And this is food for thought, too. Of Whittaker's many, many publications, the only one that I've been able to turn-up online (Custer biography excepted) is this version of Nemo, King of the Tramps, available here. Has no one set about digitizing dime novels systematically? Each time I look I'm surprised. If it's the case that I'm missing something obvious and some glorious horde of Beadle books exists in an unexplored corner of the internet, please let me know! Below, some scans of both Tribune articles. Very rough and ready, but better than nothing I hope (right-click and save will work best). If you really want to dig in to them, I'd follow the links above to the relevant pages on Chronicling America. Alternatively, Yesterday's Papers has a decent scan of a printed version of Whittaker's article at the bottom of this post.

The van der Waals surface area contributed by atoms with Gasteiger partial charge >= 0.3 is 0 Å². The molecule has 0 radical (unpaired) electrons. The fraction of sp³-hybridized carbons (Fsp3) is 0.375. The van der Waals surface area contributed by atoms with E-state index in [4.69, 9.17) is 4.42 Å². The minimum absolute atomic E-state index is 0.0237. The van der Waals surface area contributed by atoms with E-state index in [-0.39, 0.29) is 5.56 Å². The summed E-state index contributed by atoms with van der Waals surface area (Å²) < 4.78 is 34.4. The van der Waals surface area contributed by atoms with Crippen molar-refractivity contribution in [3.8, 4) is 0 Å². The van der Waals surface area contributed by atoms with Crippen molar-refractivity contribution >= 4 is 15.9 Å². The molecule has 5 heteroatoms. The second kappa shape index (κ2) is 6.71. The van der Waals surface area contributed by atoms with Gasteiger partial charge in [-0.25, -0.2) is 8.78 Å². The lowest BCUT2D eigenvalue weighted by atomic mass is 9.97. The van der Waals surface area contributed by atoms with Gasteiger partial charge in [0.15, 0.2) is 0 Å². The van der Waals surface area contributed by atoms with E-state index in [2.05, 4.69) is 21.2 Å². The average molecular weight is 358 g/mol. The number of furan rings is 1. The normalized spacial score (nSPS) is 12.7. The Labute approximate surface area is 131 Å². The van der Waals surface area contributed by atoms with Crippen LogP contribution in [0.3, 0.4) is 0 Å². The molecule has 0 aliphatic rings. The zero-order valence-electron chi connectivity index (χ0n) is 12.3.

|'Dime Novel Work', New York Tribune, March 10 1884, p. 4|
|Frederick Whittaker, 'Dime Novels - A Defence By a Writer of Them', New York Tribune, March 16 1884, p. 8|
* A sharp tangent, this, but still: reading the Tribune's attack I couldn't help but draw a mental line to some of the criticism surrounding rapper Chief Keef's new album, a work whose timing has rather reignited the "hip hop is bad for you" debate. Examples here and here. Less tangential, perhaps: it would be interesting to draw another line between the Tribune's 1884 dime novel attack and Concord Library's decision to ban Twain's Adventures of Huckleberry Finn exactly a year later, in March 1885. More on that here.